BIN BAN­DITS A miss­ing wheelie bin sends Fiona Arm­strong into Miss Marple mode

Per­plexed as to why any­one would steal a wheelie bin, Fiona Arm­strong re­lates her mother’s rub­bish sit­u­a­tion

Scottish Field - - CONTENTS - Il­lus­tra­tion Bob De­war

Idon’t want to spoil any­one’s break­fast by men­tion­ing the ‘B’ word, but some­thing has to be said… Shock hor­ror. My mother’s bin has gone miss­ing. Yes, bin and gone. Tues­day the thing is there. Wed­nes­day it is not.

Who steals a wheelie? We pace the street to see if it has been in­ad­ver­tently put in the wrong place. We knock on neigh­bours’ doors. I can tell you, they do not take kindly to be­ing ac­cused of be­ing bin ban­dits.

Mum’s house sits on the edge of a loch and we prowl the paths, look­ing sus­pi­ciously at the wa­ter. Af­ter all, there is just a chance that this large plas­tic con­tainer may have been blown into the stream, float­ing mer­rily some­where along with the swans.

As they say, seek and ye shall find. How­ever, not in this case. Which is a mys­tery. Why has her waste dis­posal unit sud­denly be­come an ‘as bin? And will the bin men – sorry, the waste man­age­ment and dis­posal tech­ni­cians – refuse – again, no pun in­tended – to take away her trash with­out one?

I know a miss­ing rub­bish repos­i­tory is not the big­gest prob­lem in the world. Well, cer­tainly not with Brexit around. But this ‘B’ word mat­ters to Mum. Be­cause it is her only out­side bin.

Now you are prob­a­bly vet­eran re­cy­clers. You may well have a de­gree in gaug­ing which garbage goes in which box. In your part of Scot­land you may well have six or seven colour­ful con­tain­ers, each one of

“If you want to sleep safely at night, don’t leave your wheelie bin out­side

them pos­i­tively teem­ing with the right sort of trash.

But here in Dum­fries and Gal­loway, we’re pretty rub­bish at that sort of thing. Here in the south-west of the coun­try ev­ery­thing goes into the one bin. Paper, cans, glass, it all squashes in to­gether. Although, to be fair, the stuff is even­tu­ally sorted back at the de­pot by a gi­ant re­cy­cling ma­chine.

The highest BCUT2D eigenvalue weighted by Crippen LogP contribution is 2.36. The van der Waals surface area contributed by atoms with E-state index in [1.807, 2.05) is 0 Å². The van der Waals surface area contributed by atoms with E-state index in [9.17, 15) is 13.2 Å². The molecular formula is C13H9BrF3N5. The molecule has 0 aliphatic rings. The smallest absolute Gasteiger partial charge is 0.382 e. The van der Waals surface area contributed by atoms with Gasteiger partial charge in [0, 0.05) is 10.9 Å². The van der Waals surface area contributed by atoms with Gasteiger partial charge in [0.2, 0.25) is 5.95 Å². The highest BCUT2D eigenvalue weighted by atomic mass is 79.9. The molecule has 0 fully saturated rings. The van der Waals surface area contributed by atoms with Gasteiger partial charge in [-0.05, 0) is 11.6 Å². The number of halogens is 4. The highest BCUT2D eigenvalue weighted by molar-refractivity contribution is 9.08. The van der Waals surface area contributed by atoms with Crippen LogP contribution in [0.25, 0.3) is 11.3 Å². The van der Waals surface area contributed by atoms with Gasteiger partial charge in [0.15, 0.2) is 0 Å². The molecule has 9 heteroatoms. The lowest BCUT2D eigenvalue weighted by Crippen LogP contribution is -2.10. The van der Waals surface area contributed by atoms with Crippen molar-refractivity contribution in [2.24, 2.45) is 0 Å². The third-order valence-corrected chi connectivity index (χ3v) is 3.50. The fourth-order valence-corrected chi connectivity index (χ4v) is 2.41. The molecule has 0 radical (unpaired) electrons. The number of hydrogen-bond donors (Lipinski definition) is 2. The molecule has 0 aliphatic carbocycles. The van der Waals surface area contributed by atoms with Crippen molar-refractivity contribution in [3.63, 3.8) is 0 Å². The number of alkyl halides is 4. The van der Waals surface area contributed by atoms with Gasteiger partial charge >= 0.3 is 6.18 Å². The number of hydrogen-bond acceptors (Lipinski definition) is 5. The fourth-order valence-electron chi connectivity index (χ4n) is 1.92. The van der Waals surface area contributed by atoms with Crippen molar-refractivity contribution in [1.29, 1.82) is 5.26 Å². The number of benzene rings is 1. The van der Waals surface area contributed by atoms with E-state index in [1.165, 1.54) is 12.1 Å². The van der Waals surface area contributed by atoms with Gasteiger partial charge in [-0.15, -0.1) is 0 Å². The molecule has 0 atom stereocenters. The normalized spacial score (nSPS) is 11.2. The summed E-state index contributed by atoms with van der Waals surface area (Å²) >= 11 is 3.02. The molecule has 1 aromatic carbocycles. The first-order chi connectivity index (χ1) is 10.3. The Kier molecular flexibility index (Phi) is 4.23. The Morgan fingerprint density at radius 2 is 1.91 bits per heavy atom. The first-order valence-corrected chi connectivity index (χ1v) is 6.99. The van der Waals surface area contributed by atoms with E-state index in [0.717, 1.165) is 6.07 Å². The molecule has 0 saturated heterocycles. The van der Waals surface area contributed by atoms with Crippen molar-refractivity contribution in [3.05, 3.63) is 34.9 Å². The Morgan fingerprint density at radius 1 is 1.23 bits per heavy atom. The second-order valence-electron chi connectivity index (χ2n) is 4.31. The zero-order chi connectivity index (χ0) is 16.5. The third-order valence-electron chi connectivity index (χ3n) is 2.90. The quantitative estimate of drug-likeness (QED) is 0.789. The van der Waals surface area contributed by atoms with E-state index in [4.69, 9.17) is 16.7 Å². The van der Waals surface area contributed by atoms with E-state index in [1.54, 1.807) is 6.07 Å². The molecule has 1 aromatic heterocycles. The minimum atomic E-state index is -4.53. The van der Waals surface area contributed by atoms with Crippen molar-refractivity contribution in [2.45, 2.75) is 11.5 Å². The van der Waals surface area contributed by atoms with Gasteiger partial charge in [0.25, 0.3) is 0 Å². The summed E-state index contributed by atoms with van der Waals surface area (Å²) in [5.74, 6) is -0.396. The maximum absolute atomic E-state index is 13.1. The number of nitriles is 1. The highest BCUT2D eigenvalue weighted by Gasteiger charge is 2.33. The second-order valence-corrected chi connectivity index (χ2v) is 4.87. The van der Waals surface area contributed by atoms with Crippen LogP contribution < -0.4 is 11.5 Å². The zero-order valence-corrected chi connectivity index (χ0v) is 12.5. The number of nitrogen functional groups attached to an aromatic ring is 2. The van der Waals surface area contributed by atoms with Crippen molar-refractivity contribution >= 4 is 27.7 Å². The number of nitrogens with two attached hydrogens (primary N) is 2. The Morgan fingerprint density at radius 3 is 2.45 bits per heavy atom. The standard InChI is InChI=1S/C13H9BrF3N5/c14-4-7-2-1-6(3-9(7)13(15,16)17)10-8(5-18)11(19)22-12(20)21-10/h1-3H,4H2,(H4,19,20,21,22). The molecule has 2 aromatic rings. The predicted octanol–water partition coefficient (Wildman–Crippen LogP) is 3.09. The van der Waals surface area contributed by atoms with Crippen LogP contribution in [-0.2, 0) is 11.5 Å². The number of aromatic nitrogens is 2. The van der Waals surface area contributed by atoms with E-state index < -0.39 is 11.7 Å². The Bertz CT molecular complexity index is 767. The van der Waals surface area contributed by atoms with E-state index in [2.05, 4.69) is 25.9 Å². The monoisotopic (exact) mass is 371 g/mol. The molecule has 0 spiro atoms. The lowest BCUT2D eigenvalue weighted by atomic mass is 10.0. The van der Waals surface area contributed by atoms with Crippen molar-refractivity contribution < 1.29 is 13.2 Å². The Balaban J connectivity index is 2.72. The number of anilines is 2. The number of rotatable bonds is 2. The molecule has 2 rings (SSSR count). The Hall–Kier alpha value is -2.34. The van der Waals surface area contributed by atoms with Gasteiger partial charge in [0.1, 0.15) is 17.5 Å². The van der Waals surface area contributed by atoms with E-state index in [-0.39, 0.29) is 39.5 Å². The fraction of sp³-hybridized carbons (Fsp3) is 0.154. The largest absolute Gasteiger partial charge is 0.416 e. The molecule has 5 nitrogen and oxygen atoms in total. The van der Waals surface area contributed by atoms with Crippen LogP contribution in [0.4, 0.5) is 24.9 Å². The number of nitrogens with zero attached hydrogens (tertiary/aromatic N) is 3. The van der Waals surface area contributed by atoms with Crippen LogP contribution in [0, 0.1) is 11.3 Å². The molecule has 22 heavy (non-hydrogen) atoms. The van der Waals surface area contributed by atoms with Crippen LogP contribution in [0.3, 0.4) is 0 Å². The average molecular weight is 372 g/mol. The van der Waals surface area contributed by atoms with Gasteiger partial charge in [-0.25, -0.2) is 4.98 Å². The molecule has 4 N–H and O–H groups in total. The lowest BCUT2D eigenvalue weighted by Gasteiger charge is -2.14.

But it means we only have one bin per house. And although we guard that jeal­ously, in my mother’s case, we have ob­vi­ously not guarded it care­fully enough…

I de­cide to fur­ther in­ves­ti­gate and found a web­site that goes into great de­tail about how to safe­guard your wheelie. In­deed, a bin on wheels ap­pears to be a prized item. Thieves can roll it away to ri­fle through the con­tents and get your per­sonal de­tails. Van­dals could nab it and set fire to the thing. This is ap­par­ently a pop­u­lar pas­time in cer­tain places.

If you lay it on its side, it can ev­i­dently act as a coal bunker. Then a wheelie bin also makes an ex­cel­lent cooler for bot­tles of beer. Fill the thing with ice and the party’s on – un­for­tu­nately at some­one else’s house, not yours.

Ba­si­cally, if you want to sleep safely at night, the ad­vice is, don’t leave your wheelie out­side. Which is eas­ier said than done for most of us. Oh, and buy a lock for the lid. That helps.

All that wor­ry­ing about the wheelie. It is enough to turn the owner grey. Or more grey. Memo to self: make a hair­dress­ing ap­point­ment to get roots done…

But back to my mother’s prob­lem. The wheelie that went walkabout. Af­ter a day’s fruit­less search­ing I con­tact the coun­cil and am pointed in the di­rec­tion of an­other web­site where I can re­port the thing miss­ing and en­quire about a re­place­ment.

Whether we must pay, who knows? What we do know is that we are now of­fi­cially coun­cil ref­er­ence num­ber 371331.

I do hope that is not the num­ber of peo­ple who have re­ported miss­ing bins. We wait to hear what hap­pens…

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